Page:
3: Low milk prices hurt farmers
Addison County dairy farmers in 2009 weathered the worst milk prices in 30 years. For months on end dairy farmers lost money on every gallon of milk they produced.
These low prices — sinking at times to less than half the cost of production per hundredweight (cwt) of milk — drove 11 Addison County dairy farms out of business in the first 11 months of 2009. Statewide, the number of dairy farms fell from 1,078 to 1,026.
Low milk prices were spurred by a number of factors. The growth of the world market for milk products slowed to a crawl, and was projected to grow just 1 percent in 2009 (compared to 4 percent growth in 2008).
Meanwhile, competition from the European Union and other dairy-producing countries, like Australia and Brazil, was up, while individual consumers in many cases cut back. A melamine scare in China and the economic downturn both bruised the large Chinese market for imported milk products.
But the biggest factor driving low milk prices was a roughly 9 billion-pound surplus of milk in the United States. With too much milk on the market, prices for farmers’ product crashed. The low prices were part of the volatile pricing cycle in which many conventional dairy farmers find themselves trapped: Low prices drive farmers out of business, and as less milk heads onto the market prices rise. At that point, many farmers, looking to make up for periods of debt-inducing low prices, hurry to produce as much milk as possible at higher prices — and the excess fuels another crash.
That cycle spurred several Addison County farmers in 2009 to champion a supply management program, which some dairymen said would keep prices more stable by eliminating the volatility of supply. Leading the charge were local farmers like Bridport’s Marie Audet and the Dairy Farmers Working Together organization, who organized meetings throughout the state and reached out to dairymen in other parts of the country.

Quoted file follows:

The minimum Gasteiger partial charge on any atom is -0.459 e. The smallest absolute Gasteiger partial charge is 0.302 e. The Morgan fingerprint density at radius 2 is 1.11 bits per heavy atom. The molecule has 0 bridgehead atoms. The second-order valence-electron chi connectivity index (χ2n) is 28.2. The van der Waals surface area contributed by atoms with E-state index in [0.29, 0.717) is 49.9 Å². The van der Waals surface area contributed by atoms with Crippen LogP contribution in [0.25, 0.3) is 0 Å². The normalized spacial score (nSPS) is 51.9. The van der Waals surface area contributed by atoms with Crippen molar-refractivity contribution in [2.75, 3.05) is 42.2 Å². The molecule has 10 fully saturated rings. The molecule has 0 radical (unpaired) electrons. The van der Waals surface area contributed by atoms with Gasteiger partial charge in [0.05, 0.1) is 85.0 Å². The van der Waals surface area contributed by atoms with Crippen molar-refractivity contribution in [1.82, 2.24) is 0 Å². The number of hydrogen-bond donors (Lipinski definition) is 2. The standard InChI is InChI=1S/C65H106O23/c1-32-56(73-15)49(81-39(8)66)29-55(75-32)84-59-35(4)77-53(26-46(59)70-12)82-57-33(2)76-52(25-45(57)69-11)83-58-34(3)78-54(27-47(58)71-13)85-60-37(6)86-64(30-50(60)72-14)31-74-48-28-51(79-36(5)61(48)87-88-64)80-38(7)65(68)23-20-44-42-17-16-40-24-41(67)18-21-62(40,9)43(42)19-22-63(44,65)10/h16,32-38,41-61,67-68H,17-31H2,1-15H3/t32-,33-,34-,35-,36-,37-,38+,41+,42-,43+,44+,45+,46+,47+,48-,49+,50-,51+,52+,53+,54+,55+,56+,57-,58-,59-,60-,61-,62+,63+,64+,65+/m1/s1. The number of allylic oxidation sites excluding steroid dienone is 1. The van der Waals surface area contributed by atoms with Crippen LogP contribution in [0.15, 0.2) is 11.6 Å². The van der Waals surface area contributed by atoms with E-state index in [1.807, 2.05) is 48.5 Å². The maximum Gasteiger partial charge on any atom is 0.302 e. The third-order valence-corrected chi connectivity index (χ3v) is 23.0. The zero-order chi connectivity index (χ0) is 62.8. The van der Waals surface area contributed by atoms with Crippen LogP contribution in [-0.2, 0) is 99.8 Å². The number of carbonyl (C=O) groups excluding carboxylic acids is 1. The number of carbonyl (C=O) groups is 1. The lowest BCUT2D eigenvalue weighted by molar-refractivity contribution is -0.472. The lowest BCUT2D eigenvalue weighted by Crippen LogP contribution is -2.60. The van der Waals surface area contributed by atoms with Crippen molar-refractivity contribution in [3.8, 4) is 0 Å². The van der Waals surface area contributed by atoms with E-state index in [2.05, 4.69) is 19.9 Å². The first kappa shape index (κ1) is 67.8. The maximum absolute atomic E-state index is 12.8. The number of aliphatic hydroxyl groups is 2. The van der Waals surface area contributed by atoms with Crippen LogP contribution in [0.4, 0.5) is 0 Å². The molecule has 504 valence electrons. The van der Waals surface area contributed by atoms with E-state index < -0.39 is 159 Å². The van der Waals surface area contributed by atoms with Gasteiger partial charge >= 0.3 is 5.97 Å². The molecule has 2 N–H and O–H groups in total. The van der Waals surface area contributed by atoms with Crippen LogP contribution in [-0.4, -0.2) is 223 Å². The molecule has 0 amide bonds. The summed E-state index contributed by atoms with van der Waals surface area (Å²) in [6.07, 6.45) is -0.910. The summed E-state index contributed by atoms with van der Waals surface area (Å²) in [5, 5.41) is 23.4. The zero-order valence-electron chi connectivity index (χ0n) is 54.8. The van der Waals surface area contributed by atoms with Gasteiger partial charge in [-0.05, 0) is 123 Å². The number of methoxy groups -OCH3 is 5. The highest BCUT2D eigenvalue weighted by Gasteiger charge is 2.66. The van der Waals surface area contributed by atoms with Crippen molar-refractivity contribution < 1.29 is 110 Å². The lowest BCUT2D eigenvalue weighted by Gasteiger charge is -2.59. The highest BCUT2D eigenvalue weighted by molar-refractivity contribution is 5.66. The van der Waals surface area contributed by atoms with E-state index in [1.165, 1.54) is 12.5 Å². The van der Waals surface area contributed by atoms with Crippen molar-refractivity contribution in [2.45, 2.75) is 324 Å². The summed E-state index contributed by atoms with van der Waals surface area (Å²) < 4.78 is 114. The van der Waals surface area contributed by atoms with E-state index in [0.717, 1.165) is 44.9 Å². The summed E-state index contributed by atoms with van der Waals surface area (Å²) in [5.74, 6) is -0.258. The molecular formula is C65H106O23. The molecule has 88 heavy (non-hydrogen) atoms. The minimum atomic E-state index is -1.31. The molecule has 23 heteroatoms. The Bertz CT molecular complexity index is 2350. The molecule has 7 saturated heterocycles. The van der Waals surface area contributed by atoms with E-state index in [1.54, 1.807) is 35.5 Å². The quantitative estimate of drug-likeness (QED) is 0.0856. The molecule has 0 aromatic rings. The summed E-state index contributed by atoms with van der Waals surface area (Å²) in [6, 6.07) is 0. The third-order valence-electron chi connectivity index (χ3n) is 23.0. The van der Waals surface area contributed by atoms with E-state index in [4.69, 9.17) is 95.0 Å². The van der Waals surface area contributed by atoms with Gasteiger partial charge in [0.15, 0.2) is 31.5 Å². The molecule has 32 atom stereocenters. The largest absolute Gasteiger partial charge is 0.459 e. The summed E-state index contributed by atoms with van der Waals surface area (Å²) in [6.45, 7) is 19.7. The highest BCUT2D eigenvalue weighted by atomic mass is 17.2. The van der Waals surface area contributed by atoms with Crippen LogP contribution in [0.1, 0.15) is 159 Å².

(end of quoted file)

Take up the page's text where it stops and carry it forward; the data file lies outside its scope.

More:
While many local farmers threw their support behind these supply management plans, others chastised their dairy cooperatives for being slow to the table to support the reforms, and as the year wore on a few — including Agri-Mark — signed on support for a supply management plan of some sort.
Even as some farmers rallied for supply management, others had tough choices to make. Farmers reported taking out tens of thousands of dollars in debt each month to stay afloat, and in the end several decided to close up shop. After running their family’s farm in Addison since 1995, brothers Sam and Dave DeVries decided in the spring to sell their cows and put much of their farm equipment up for auction.
Luckily, the year held a few silver linings for Vermonters in agriculture. Legislation passed in the spring to investigate the “Farm to Plate” network sparked a series of statewide discussions about how Vermonters can invest more in locally grown and produced foods. Rep. Chris Bray, D-New Haven, argued that eating locally would spur economic development, keep more money in state, and support local farmers.
And as 2009 wound to a close, with milk prices finally beginning to creep higher, news arrived that the U.S. Department of Agriculture would release emergency aid payments for dairy farmers. The USDA in December doled out $290 million in direct payments to dairymen. An average Vermont dairy farmer milking 125 cows would receive roughly $8,000 in aid through this program.
Though the help was welcome, farmers and legislators alike pointed out that the payments were no solution for the struggling industry.
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